intraclast

intraclast

[′in·trə‚klast]
(geology)
A fragment of limestone formed by erosion within a basin of deposition and redeposited there to form a new sediment.
References in periodicals archive ?
Coskinolina, Dictioconus and Valvulinid) and pelloid and intraclast along with marine fauna (Echinoids), sorting and grain -supported texture proposed the deposition of JA1 and JA2 in the shallow open lagoon environment of the inner ramp.
The unit often displays other hydrodynamic structures such as ripple marks, cross-lamination thrusting, features cutting and filling gaps with intraformal conglomerates with argillaceous silt intraclast grading features at the top.
Alternation of dolomite and thick-bedded Limestone containing pellet, ooid, intraclast
The non skeletal grains identified from the petrological study are intraclast,pelletsandooidswhiletheskeletalgrainsrepresentthefossilcontent.
SWB is generally recognized by sharp erosional bases, graded bedding, hummocky cross bedding, bioturbation, intraclast lags, winnowed shell and suspension load deposits (Mohseni and Asim, 2006; Nichlos, 2009; Neumann et al.
Oncoid nuclei are formed by one of the bioclasts mentioned above or by an intraclast.
Distribution curve of bioclast in the lower part is varied and this shows its abundance in compare with plate, extraclast and intraclast.
The most common sites of intraclast formation are at marine hiatus surfaces (firm- or hardgrounds); in reefs, fore-reef slopes, or carbonate beaches where biological and chemical processes lead to rapid cementation; or on tidal flats where desiccation, cementation, and/or dolomitization may speed lithification (Scholle and Ulmer-Scholle, 2003).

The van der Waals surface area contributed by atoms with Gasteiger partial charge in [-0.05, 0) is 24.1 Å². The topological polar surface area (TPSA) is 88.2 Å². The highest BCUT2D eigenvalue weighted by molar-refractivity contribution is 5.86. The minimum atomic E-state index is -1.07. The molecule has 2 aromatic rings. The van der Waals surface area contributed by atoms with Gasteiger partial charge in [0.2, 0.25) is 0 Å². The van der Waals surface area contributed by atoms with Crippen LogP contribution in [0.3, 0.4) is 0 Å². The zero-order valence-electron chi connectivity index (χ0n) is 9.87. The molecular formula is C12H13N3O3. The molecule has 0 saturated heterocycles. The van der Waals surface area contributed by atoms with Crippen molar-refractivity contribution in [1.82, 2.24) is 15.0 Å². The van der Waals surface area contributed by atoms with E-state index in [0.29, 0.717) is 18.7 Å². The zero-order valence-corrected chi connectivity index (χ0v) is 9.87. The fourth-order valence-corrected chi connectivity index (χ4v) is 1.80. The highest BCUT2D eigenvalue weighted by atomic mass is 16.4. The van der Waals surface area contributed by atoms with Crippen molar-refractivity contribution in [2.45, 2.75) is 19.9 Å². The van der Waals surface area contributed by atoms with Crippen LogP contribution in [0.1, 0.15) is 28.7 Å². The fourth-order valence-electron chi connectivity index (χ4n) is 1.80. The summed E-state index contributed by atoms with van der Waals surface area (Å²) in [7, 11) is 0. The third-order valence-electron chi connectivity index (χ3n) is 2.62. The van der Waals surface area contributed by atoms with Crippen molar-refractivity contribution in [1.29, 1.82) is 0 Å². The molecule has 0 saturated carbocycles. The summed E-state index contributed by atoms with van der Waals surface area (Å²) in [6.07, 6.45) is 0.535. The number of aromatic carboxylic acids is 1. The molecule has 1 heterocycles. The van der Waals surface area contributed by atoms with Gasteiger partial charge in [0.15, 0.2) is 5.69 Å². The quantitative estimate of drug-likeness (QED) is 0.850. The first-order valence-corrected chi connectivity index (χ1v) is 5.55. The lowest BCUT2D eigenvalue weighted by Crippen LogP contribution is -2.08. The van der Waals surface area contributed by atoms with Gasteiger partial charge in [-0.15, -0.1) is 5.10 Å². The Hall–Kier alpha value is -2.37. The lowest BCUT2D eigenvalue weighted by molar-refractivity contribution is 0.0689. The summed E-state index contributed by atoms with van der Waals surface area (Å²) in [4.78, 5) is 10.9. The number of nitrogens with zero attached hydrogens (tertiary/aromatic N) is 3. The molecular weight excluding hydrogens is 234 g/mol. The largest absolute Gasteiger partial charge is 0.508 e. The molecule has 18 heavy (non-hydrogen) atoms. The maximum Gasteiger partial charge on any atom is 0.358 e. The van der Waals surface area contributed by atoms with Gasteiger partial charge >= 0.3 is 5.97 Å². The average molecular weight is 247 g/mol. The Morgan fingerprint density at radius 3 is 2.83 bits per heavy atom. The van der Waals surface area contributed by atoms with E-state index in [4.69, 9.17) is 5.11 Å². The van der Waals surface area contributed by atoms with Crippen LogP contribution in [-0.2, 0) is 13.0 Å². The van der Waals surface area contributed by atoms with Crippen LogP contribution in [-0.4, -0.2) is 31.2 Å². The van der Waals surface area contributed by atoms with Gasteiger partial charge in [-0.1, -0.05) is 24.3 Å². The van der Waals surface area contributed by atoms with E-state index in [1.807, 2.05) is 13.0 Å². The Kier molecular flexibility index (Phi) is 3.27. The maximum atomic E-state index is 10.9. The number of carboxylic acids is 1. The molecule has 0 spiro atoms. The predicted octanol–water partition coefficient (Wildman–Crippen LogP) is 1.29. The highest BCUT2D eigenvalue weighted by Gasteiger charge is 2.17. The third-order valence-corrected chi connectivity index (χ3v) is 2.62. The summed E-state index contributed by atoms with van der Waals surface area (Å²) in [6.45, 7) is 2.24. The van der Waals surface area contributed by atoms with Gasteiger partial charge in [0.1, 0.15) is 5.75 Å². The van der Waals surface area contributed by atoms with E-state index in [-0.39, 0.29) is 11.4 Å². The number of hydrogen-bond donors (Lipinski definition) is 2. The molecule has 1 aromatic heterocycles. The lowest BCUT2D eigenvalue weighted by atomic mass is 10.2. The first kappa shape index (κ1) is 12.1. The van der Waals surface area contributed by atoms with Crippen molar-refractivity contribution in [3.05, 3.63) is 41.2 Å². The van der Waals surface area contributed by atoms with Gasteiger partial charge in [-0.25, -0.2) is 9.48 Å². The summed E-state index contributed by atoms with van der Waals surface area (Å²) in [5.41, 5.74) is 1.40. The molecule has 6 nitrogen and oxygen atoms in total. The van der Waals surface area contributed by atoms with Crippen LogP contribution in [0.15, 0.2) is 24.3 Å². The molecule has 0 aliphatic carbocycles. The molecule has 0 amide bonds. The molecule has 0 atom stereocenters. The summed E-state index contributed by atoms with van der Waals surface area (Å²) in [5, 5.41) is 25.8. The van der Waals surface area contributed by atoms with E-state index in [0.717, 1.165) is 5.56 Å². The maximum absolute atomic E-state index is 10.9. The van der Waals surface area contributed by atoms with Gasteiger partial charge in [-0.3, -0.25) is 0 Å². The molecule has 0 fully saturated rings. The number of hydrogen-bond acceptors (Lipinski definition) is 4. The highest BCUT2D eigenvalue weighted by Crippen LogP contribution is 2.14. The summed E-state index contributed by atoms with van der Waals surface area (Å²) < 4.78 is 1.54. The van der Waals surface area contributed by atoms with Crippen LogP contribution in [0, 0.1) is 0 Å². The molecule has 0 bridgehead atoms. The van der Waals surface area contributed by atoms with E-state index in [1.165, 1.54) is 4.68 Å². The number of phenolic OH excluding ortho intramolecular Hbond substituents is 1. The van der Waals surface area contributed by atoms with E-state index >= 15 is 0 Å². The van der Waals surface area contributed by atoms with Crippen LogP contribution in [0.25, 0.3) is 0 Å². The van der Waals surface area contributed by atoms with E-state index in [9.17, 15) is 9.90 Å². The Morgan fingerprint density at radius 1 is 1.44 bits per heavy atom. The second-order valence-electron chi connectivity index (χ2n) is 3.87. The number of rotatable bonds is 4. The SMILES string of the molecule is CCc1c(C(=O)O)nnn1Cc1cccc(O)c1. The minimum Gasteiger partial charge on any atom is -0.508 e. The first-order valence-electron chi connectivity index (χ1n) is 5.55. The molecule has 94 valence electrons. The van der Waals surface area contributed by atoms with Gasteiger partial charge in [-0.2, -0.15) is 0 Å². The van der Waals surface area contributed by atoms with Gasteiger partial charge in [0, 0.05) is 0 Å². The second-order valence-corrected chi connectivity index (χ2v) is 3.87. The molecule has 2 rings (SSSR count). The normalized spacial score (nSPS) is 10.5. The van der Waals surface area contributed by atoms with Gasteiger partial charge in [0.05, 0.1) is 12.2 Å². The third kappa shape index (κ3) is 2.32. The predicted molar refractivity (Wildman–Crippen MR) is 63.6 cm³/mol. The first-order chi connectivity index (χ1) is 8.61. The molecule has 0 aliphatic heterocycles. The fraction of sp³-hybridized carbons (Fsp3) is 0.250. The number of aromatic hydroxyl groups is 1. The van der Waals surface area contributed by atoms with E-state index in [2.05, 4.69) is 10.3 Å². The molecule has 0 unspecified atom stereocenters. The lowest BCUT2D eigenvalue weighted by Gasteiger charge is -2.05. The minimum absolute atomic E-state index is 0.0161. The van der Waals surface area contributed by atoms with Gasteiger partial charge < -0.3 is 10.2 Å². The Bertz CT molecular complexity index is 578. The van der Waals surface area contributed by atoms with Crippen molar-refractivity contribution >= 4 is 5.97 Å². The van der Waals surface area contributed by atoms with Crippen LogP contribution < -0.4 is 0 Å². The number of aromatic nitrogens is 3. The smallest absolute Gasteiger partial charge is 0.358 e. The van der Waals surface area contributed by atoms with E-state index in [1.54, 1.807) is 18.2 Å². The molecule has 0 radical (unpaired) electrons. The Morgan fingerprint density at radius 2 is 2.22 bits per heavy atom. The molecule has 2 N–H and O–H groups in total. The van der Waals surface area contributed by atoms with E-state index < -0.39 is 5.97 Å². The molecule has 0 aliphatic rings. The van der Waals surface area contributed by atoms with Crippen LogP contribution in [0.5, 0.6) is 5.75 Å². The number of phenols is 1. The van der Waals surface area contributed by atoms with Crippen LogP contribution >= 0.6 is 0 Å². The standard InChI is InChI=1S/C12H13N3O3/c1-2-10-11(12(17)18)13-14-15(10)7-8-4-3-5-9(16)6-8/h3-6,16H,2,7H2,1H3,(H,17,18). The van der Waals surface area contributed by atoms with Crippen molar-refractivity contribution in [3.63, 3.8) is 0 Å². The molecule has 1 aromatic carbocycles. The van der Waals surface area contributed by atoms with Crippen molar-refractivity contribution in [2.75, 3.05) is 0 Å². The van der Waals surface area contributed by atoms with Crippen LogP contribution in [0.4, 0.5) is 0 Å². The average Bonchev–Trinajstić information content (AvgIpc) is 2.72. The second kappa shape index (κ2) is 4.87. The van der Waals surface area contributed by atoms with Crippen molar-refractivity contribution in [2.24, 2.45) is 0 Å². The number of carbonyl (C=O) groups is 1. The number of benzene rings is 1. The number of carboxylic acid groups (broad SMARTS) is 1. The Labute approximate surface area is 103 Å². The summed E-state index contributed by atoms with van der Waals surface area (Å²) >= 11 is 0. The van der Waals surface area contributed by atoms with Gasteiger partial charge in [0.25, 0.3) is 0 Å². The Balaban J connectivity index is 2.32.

Photomicrogtaphs of lime mud-wackstone showing ostracods (Os), extraclast of quartz (Qt) and iron coated intraclast (In) embedded in a matrix.
Intraclast-oncoid grainstone (al) is a poorly sorted fabric dominated by variously shaped small micritic intraclasts (20-35%) with a wide range of sizes, micritized aggregate grains or lumps (5%) and oncoids (5-10%).
The inorganic constituents described [6] are: (i) calcite of foraminifera shells and fine-grained matrix, (ii) authigenic quartz filling the chambers of some foraminifera, composing tests of siliceous algae (supposed), and very limited detrital quartz, (iii) phosphate in pellets, intraclasts, bone, teeth, and coprolites of carbonate fluorapatite, clay minerals thought to be detrital in origin, (iv) pyrite as filling the chambers of shells and voids.
Some very old mud volcano deposits, comprising mud supporting chaotically distributed angular to subrounded sandstone clasts resembling with the Dasht Murgha group and a cluster of chimney-shaped features composed of very coarse sandstone with intraclasts of the host rocks are also present.